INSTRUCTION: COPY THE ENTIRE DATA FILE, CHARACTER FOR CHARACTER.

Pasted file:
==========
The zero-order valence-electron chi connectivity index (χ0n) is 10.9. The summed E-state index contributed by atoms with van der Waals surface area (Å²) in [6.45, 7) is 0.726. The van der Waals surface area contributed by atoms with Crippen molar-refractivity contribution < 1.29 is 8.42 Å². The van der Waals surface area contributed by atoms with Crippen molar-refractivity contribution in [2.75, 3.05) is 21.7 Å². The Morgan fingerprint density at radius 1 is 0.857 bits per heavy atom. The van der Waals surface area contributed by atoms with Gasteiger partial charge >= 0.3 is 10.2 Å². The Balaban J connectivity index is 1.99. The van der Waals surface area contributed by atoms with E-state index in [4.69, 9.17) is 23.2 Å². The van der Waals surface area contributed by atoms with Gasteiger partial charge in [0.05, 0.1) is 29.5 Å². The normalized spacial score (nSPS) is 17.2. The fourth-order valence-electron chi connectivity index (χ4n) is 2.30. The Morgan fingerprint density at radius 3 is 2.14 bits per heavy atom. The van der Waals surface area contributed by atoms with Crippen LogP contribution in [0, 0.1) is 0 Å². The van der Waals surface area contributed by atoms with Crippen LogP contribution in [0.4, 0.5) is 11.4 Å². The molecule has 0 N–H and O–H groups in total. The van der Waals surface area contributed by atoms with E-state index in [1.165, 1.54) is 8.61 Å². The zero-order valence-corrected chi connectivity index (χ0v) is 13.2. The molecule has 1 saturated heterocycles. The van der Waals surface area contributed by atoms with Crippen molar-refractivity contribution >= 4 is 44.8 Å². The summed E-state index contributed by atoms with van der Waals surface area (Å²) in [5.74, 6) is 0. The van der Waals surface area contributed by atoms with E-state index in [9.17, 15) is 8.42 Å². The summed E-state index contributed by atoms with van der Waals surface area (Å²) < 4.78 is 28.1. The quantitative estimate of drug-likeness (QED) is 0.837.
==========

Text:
The zero-order valence-electron chi connectivity index (χ0n) is 10.9. The summed E-state index contributed by atoms with van der Waals surface area (Å²) in [6.45, 7) is 0.726. The van der Waals surface area contributed by atoms with Crippen molar-refractivity contribution < 1.29 is 8.42 Å². The van der Waals surface area contributed by atoms with Crippen molar-refractivity contribution in [2.75, 3.05) is 21.7 Å². The Morgan fingerprint density at radius 1 is 0.857 bits per heavy atom. The van der Waals surface area contributed by atoms with Gasteiger partial charge >= 0.3 is 10.2 Å². The Balaban J connectivity index is 1.99. The van der Waals surface area contributed by atoms with E-state index in [4.69, 9.17) is 23.2 Å². The van der Waals surface area contributed by atoms with Gasteiger partial charge in [0.05, 0.1) is 29.5 Å². The normalized spacial score (nSPS) is 17.2. The fourth-order valence-electron chi connectivity index (χ4n) is 2.30. The Morgan fingerprint density at radius 3 is 2.14 bits per heavy atom. The van der Waals surface area contributed by atoms with Crippen LogP contribution in [0, 0.1) is 0 Å². The van der Waals surface area contributed by atoms with Crippen LogP contribution in [0.4, 0.5) is 11.4 Å². The molecule has 0 N–H and O–H groups in total. The van der Waals surface area contributed by atoms with E-state index in [1.165, 1.54) is 8.61 Å². The zero-order valence-corrected chi connectivity index (χ0v) is 13.2. The molecule has 1 saturated heterocycles. The van der Waals surface area contributed by atoms with Crippen molar-refractivity contribution >= 4 is 44.8 Å². The summed E-state index contributed by atoms with van der Waals surface area (Å²) in [5.74, 6) is 0. The van der Waals surface area contributed by atoms with E-state index in [9.17, 15) is 8.42 Å². The summed E-state index contributed by atoms with van der Waals surface area (Å²) < 4.78 is 28.1. The quantitative estimate of drug-likeness (QED) is 0.837.